Clean Coal TechnologyCoal-fired power plants currently account for more than 50 percent of the electricity used in the United States. It is anticipated that coal will continue to play a leading role in the total energy picture considering the unpredictability of petroleum supplies, recent volatility of petroleum and natural gas prices, and unavailability of alternative large-scale sources of energy.
At the same time, global warming, which has been associated with the increasing concentration of greenhouse gases, mainly carbon dioxide (CO2), has emerged as one of the key environmental issues in the twenty-first century.
IIT has been involved in a number of fundamental research projects and several collaborative initiatives with the Gas Technology Institute during the last two decades in different areas of clean coal technology, including computational fluid dynamics (CFD) modeling and fluidized bed coal-gasification processes, hydrogen and methane production from coal, CO2 separation, hot gas cleaning, and SOx and NOx removal.
The goal of this research program is to develop innovative, advanced design tools for gasification processes based on the CFD approach, produced hot gas cleaning, and novel sorbents for CO2 removal and hydrogen separation.
Gasification of solid waste and coal, along with CO2 sequestration continues to play a critical role in the nation's sustainable energy program. During the energy crisis in the 1970s, gasifiers and fluidized bed combustors could not be designed in accordance with the first principles of transport phenomena due to a lack of understanding of gas-particle flow. IIT Department of Chemical and Biological Engineering (ChBE) professors Hamid Arastoopour and Dimitri Gidaspow positioned IIT as a leading university in this area, with research initiatives supported by the National Science Foundation, the United States Department of Energy (DOE), and industry. They received five national awards from the American Institute of Chemical Engineering for this pioneering research.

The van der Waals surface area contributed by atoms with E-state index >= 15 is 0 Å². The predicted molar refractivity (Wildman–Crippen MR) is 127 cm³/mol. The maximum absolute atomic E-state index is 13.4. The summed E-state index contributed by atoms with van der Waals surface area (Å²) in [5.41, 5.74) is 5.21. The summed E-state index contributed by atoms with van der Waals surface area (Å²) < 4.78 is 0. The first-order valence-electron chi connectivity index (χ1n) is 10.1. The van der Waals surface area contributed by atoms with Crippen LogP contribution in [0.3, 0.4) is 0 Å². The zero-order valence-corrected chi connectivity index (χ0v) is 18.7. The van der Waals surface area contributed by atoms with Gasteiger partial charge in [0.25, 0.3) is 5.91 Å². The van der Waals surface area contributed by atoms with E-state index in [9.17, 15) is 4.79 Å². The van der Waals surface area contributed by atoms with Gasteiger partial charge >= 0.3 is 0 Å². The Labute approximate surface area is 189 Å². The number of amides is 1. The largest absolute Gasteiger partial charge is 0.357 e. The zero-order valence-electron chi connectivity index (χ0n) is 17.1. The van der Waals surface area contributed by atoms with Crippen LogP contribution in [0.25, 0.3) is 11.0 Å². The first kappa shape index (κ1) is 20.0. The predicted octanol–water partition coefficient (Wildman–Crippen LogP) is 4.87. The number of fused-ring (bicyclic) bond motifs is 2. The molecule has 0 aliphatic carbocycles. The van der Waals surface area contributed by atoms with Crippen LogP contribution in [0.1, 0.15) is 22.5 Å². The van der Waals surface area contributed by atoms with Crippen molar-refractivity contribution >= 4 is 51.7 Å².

Arastoopour and his research team developed a mathematical model for multisize particle flow systems, which is being used in DOE's MFIX computer code for optimum design of coal gasification or other solid fuels conversion based on fluidized bed processes. In addition, they currently are using both CFD models with population balance equations to develop more realistic advanced design needed for more efficient and cost-effective gasification systems. This advanced design tool will be available for the design of large-scale clean coal gasification and mobile small-scale gasification processes.
Coal gas desulfurization and CO2 removal at elevated temperatures and pressures has been recognized as crucial to efficient and economic coal utilization processes. Although H2S and CO2 can be removed from coal gas by commercially available technologies, such processes require expensive solvents and operate at low temperatures, imparting a severe energy penalty on the system.
Professor Javad Abbasian and his team are conducting advanced research on gas separation and high-temperature gas cleaning, and have succeeded in developing highly reactive and attrition-resistant sorbents to capture sulfur compounds and CO2 from coal gas.
Mechanical and Aerospace Engineering Professor Herek Clack is conducting research on the mitigation of toxic products of combustion, specifically mercury waste remediation from coal part of a research effort that yielded him a National Science Foundation Career Award as one of our country's most promising researchers.